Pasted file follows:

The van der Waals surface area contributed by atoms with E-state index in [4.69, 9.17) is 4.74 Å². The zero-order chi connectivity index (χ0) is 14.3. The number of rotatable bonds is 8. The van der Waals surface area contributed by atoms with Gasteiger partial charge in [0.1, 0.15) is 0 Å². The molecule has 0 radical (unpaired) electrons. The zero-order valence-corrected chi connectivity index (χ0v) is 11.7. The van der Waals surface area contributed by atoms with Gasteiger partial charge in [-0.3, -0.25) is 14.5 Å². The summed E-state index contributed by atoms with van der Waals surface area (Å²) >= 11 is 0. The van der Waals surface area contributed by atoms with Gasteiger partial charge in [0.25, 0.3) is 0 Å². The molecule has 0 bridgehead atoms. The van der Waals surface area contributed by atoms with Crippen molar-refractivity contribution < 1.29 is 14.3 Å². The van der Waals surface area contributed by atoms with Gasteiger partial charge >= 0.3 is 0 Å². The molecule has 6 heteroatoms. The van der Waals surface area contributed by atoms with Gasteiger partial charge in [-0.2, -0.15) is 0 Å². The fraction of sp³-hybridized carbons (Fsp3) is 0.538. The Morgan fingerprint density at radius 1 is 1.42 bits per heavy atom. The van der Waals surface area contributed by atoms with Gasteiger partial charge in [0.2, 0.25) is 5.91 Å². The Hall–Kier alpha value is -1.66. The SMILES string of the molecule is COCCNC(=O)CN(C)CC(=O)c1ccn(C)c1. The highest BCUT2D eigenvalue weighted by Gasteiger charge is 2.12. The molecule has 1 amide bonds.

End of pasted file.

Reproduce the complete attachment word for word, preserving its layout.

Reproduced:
The van der Waals surface area contributed by atoms with E-state index in [4.69, 9.17) is 4.74 Å². The zero-order chi connectivity index (χ0) is 14.3. The number of rotatable bonds is 8. The van der Waals surface area contributed by atoms with Gasteiger partial charge in [0.1, 0.15) is 0 Å². The molecule has 0 radical (unpaired) electrons. The zero-order valence-corrected chi connectivity index (χ0v) is 11.7. The van der Waals surface area contributed by atoms with Gasteiger partial charge in [-0.3, -0.25) is 14.5 Å². The summed E-state index contributed by atoms with van der Waals surface area (Å²) >= 11 is 0. The van der Waals surface area contributed by atoms with Gasteiger partial charge in [0.25, 0.3) is 0 Å². The molecule has 0 bridgehead atoms. The van der Waals surface area contributed by atoms with Crippen molar-refractivity contribution < 1.29 is 14.3 Å². The van der Waals surface area contributed by atoms with Gasteiger partial charge >= 0.3 is 0 Å². The molecule has 6 heteroatoms. The van der Waals surface area contributed by atoms with Gasteiger partial charge in [-0.2, -0.15) is 0 Å². The fraction of sp³-hybridized carbons (Fsp3) is 0.538. The Morgan fingerprint density at radius 1 is 1.42 bits per heavy atom. The van der Waals surface area contributed by atoms with Gasteiger partial charge in [0.2, 0.25) is 5.91 Å². The Hall–Kier alpha value is -1.66. The SMILES string of the molecule is COCCNC(=O)CN(C)CC(=O)c1ccn(C)c1. The highest BCUT2D eigenvalue weighted by Gasteiger charge is 2.12. The molecule has 1 amide bonds.